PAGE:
- Open Access
Social sciences for food and health research
© Springer-Verlag Berlin Heidelberg 2013
- Received: 5 October 2012
- Accepted: 14 February 2013
- Published: 9 March 2013
Healthier eating is a global challenge for chronic disease control. Food and Health Research in Europe (FAHRE) surveyed research structures and programmes in 32 countries, and reviewed research needs and gaps across nine themes. Food processing and safety research, nutrition and molecular research, and disease-based clinical research are strong; but research is weak on determinants of disease and healthier eating through policies and changing behaviours. Biomedical and commercial research for patents contrast with social research for the public interest. More funding and capacity support should go to social research in the food and health sector.
- Research priorities
- Nutrition policy
- Social sciences
In 2011, the United Nations held its second only summit to address the global challenge of chronic diseases (World Health Organisation 2011). The first summit, a decade ago, was for HIV/AIDS. As infectious diseases are being controlled through improved sanitation, hygiene and vector control, chronic diseases—including cancer, stroke, heart disease, stroke and diabetes—now cause up to 80 % of deaths globally. And four risk behaviours—smoking, alcohol, lack of exercise and unhealthy eating—are dominant risk factors for premature mortality. Since we know the risk factors, what should be done?
Through a call from the European Commission’s Seventh Framework Research Programme, we have studied the food and health research programmes in EU member states. FAHRE (Food and Health Research in Europe) described the food and health research systems for 32 European countries (FAHRE 2012)—both public and industry—and assessed the needs and gaps for research (FAHRE 2011; McCarthy et al. 2011). There have previously been separate analyses of agriculture and food (EU Agri Mapping 2008) and public health (McCarthy and Clarke 2007; Conceicao et al. 2009) research systems, as well as road maps for biomedical research on chronic diseases (DIAMAP 2010; European Respiratory Society 2012). In FAHRE, we found much food research focused towards technologies for food processing and food safety, micronutrients, molecules and genomics, and biomedical research on specific diseases. But there was little research on theories, methods and impacts of food policy, health promotion and nutrition practice (McCarthy et al. 2011).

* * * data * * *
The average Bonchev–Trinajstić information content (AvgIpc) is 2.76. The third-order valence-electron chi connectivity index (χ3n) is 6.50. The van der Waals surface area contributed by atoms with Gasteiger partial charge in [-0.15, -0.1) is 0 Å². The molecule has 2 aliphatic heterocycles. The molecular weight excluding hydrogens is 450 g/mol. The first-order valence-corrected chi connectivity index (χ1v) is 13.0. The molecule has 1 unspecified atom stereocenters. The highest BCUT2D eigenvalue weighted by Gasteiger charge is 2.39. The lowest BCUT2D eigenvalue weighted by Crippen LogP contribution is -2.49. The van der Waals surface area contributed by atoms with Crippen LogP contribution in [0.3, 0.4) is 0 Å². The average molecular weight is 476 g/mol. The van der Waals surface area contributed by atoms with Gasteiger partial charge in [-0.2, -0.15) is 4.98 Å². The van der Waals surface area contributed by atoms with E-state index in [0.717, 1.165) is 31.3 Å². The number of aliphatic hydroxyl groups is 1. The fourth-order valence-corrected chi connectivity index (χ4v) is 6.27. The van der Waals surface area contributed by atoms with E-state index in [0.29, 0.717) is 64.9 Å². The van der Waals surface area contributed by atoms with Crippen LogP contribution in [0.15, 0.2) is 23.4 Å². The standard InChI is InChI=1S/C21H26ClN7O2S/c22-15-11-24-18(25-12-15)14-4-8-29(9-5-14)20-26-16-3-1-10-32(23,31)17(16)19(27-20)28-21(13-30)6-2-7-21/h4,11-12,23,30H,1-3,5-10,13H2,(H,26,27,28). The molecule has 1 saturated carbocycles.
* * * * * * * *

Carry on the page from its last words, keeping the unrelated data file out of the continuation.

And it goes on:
The European Commission is currently placing great emphasis on innovation to link research to economic benefits and encouraging legal patents so that knowledge can be protected for commercial development (European Commission 2012). Research funding is being directed towards fields with tradeable products and services, such as information technology. While food production is also a big component of national economies, healthy eating is a not-for-profit, non-tradeable behaviour. Food and health research has to be supported by public funds, and its impact must be measured by its benefit to society (McCarthy 2012).
Our genes are static, but epidemiological trends demonstrate the major risks and benefits to health of environmental and social change. We know we are eating the wrong food, and increasingly too much of it. Our governments seek to reverse these trends, at the level of the United Nations and through national policies. Research evidence is needed on the effectiveness of nutritional guidelines (WHO 2012), of the impact the food industry (C3 Collaborating for Health 2012)—the patterns of food production, processing, marketing and sales—and of the regulatory and cultural environments that determine consumption (IASO 2012). We need evidence for policy and interventions. And because we are linked politically, these are opportunities for collaborative research across Europe (McCarthy et al. 2013).